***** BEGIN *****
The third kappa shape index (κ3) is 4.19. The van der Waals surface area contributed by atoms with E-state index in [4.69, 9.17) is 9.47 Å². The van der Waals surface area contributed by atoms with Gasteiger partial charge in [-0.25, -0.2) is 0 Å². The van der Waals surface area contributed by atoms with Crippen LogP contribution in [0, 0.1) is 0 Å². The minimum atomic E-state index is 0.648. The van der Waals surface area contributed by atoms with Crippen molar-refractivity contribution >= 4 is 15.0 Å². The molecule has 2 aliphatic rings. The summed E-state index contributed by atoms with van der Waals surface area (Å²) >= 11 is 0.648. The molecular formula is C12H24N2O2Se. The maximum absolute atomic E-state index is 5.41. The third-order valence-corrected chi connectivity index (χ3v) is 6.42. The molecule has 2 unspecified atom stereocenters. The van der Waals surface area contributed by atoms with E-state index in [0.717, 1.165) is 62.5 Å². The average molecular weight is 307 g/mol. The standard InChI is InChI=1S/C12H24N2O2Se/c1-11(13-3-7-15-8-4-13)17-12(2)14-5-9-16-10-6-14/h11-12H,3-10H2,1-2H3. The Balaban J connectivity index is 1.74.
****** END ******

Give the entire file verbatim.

The third kappa shape index (κ3) is 4.19. The van der Waals surface area contributed by atoms with E-state index in [4.69, 9.17) is 9.47 Å². The van der Waals surface area contributed by atoms with Gasteiger partial charge in [-0.25, -0.2) is 0 Å². The van der Waals surface area contributed by atoms with Crippen LogP contribution in [0, 0.1) is 0 Å². The minimum atomic E-state index is 0.648. The van der Waals surface area contributed by atoms with Crippen molar-refractivity contribution >= 4 is 15.0 Å². The molecule has 2 aliphatic rings. The summed E-state index contributed by atoms with van der Waals surface area (Å²) >= 11 is 0.648. The molecular formula is C12H24N2O2Se. The maximum absolute atomic E-state index is 5.41. The third-order valence-corrected chi connectivity index (χ3v) is 6.42. The molecule has 2 unspecified atom stereocenters. The van der Waals surface area contributed by atoms with E-state index in [0.717, 1.165) is 62.5 Å². The average molecular weight is 307 g/mol. The standard InChI is InChI=1S/C12H24N2O2Se/c1-11(13-3-7-15-8-4-13)17-12(2)14-5-9-16-10-6-14/h11-12H,3-10H2,1-2H3. The Balaban J connectivity index is 1.74.